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Surprise {December Daily 2012 | Day 22}

The light above the gas pump casts a half shadow across the face that I have known for well over a decade.  It is familiar and strong and oh so loved.  It is  the face I see every morning before the day becomes a whirlwind of work and school and chaos.  It is the first face I remember seeing when our baby was born quickly, unexpectedly, scarily.  I know the past that formed that strong line of his jaw and the sparkle in his eyes when he talks about dreams for the future.  I know that I can ignite an instant debate by teasing him about his blue eyes.  “My eyes are green,” he’ll say and I’ll roll my undisputedly brown ones and never admit defeat.

He has finished pumping the gas and as he settles back in the seat of the Honda, he says, “I was listening to a story on NPR when I got home from work today.  That’s why I stayed in the car for a few minutes after I pulled in the driveway.”

“Oh, I thought you were on the phone.”  Internally, I cock an eyebrow.  It always surprises me when he tells me he listens to NPR.  I’ve always considered it my domain more than his.  I am an intellectual snob, a quality I do not find the least bit endearing in myself.  I perpetually underestimate him.  That is not to say that I don’t see his strengths.  He is my hero.  I expect him to always be amazing in times of stress; I expect him to laugh daily; I expect him to be there, like he always is, in the good times and the bad.  But, somehow, even after all these years together, there are times when as constant as he is, he reminds me that he is still a mystery.

“It was a short story.  Something about the 11th street bobsled race.”  he continues as he starts the car.  “I’d like to see if  I could find it again.”

I try using my phone to see if I can find the story for him on the NPR website.  I don’t have any luck so I put my phone down. The tiniest flicker of a memory flitters around my brain.  My dad always listed to Bailey White read her short story on All Things Considered on Thanksgiving Day.  It was a tradition for him to call me to the kitchen. “Daph, come here.  She’s on.  Come listen.”  and there, in my parents’ kitchen, listening to Bailey White’s southern voice pour through the radio, my love of the short story was born.  It seems incongruous to think of my dad and his intellectual quirky anti-social moodiness sharing this love of short stories with my loud, larger than life, take charge husband..  But apparently that is exactly what’s happened, here in our little red car, headed over the bridge to the Shrimp Basket to celebrate the reading award our oldest daughter has earned at school.  These days, I often miss the stories that are happening all around me.   And that is what happens now.

I forget about the story over my steamed shrimp and the constant whomp, whomp, whomp of our youngest daughter kicking the underside of the restaurant booth.  I don’t give it another thought when we are back home and the girls are fighting over whose turn it is to sound like a deranged elf on the Christmas Karaoke microphones.  It is not even in my realm of consciousness when I sit down to make my grocery list for Christmas Eve and Christmas Dinner and wonder how we’re going to fit all of the family who will be here in our tiny, crowded house.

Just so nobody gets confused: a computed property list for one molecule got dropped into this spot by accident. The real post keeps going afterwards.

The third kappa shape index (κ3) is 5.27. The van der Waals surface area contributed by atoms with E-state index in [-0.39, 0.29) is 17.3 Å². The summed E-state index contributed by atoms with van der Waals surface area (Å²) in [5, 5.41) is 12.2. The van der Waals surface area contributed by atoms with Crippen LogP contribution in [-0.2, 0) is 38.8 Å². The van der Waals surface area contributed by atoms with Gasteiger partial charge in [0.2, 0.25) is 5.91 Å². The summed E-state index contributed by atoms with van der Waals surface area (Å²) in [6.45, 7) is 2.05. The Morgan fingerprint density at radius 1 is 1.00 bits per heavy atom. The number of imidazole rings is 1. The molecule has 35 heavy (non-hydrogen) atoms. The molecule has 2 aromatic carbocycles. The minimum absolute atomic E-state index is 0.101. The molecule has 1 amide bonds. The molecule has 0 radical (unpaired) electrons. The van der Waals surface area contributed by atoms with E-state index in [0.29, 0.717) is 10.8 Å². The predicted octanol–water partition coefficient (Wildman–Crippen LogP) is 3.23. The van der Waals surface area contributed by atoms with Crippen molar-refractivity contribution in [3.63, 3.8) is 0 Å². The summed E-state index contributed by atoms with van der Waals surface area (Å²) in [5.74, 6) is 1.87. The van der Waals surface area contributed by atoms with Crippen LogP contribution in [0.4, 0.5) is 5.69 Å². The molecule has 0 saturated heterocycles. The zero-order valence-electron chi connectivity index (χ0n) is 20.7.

“Let me ask you this” he says from the tattered chair nestled beside the not-yet-decorated Christmas tree.  He is looking something up on the iPad.  Let me ask you this usually means he’s having technical difficulties.   I walk over and peer down at the screen and see the familiar NPR logo.  The story that I’ve forgotten about bubbles back up.  I may have forgotten but he hasn’t.

I tell him to come into the bedroom and I’ll look it up on the desktop computer and see if I can find it.  I search our local NPR affiliate station and with a couple of clicks, I’ve found the story for him.  It’s a piece by Ron Carlson called “The H Street Sledding Record”.  Because the world is completely interrelated, there is a link from the This American Life page to Amazon where you can buy the compilation that has the short story.  It’s available for instant download so we download it to the iPad.  I think that he’s going to sit down and reread the story to himself.  Instead, he asks if he can read it to me.

So, we sit in our bedroom and interspersed with the sounds of our children’s voices coming over elf microphones, he reads me the story about a man, his wife, their daughter,  some horse manure for Santa’s reindeer, and building memories and dreams.  I listen and am thankful for that voice, as familiar to me as his face, that pauses on some words and rushes through others, that voice that is as much full of army sergeant as it is Alabama drawl.

I can count on one hand the number of times we have danced together.  But this, this sitting together on our bed while he reads to me, feels like the best slow dance in the history of slow dances.  When he finishes the story, he says, “it made me think of you.”  I realize in that moment that even after twelve years together, he still surprises me.  I love him for all the things I know about him and even more for all the things I don’t yet know.

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